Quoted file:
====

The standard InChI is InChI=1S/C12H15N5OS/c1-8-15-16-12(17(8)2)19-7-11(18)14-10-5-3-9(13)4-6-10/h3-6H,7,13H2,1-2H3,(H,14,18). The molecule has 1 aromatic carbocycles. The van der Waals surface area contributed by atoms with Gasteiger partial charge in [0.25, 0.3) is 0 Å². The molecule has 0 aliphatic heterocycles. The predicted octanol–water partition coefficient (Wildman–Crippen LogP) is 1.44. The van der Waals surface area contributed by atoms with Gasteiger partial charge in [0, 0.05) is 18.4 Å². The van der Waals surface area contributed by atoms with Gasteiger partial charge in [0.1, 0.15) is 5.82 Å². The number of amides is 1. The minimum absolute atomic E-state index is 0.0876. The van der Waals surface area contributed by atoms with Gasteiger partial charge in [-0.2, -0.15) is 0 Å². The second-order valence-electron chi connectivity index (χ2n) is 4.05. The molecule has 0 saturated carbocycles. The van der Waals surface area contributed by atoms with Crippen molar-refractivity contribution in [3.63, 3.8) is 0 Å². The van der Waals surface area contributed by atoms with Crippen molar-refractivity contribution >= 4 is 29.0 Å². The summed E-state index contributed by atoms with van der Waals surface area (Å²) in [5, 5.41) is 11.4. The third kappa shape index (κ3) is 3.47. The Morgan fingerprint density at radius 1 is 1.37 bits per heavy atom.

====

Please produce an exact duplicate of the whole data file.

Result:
The standard InChI is InChI=1S/C12H15N5OS/c1-8-15-16-12(17(8)2)19-7-11(18)14-10-5-3-9(13)4-6-10/h3-6H,7,13H2,1-2H3,(H,14,18). The molecule has 1 aromatic carbocycles. The van der Waals surface area contributed by atoms with Gasteiger partial charge in [0.25, 0.3) is 0 Å². The molecule has 0 aliphatic heterocycles. The predicted octanol–water partition coefficient (Wildman–Crippen LogP) is 1.44. The van der Waals surface area contributed by atoms with Gasteiger partial charge in [0, 0.05) is 18.4 Å². The van der Waals surface area contributed by atoms with Gasteiger partial charge in [0.1, 0.15) is 5.82 Å². The number of amides is 1. The minimum absolute atomic E-state index is 0.0876. The van der Waals surface area contributed by atoms with Gasteiger partial charge in [-0.2, -0.15) is 0 Å². The second-order valence-electron chi connectivity index (χ2n) is 4.05. The molecule has 0 saturated carbocycles. The van der Waals surface area contributed by atoms with Crippen molar-refractivity contribution in [3.63, 3.8) is 0 Å². The van der Waals surface area contributed by atoms with Crippen molar-refractivity contribution >= 4 is 29.0 Å². The summed E-state index contributed by atoms with van der Waals surface area (Å²) in [5, 5.41) is 11.4. The third kappa shape index (κ3) is 3.47. The Morgan fingerprint density at radius 1 is 1.37 bits per heavy atom.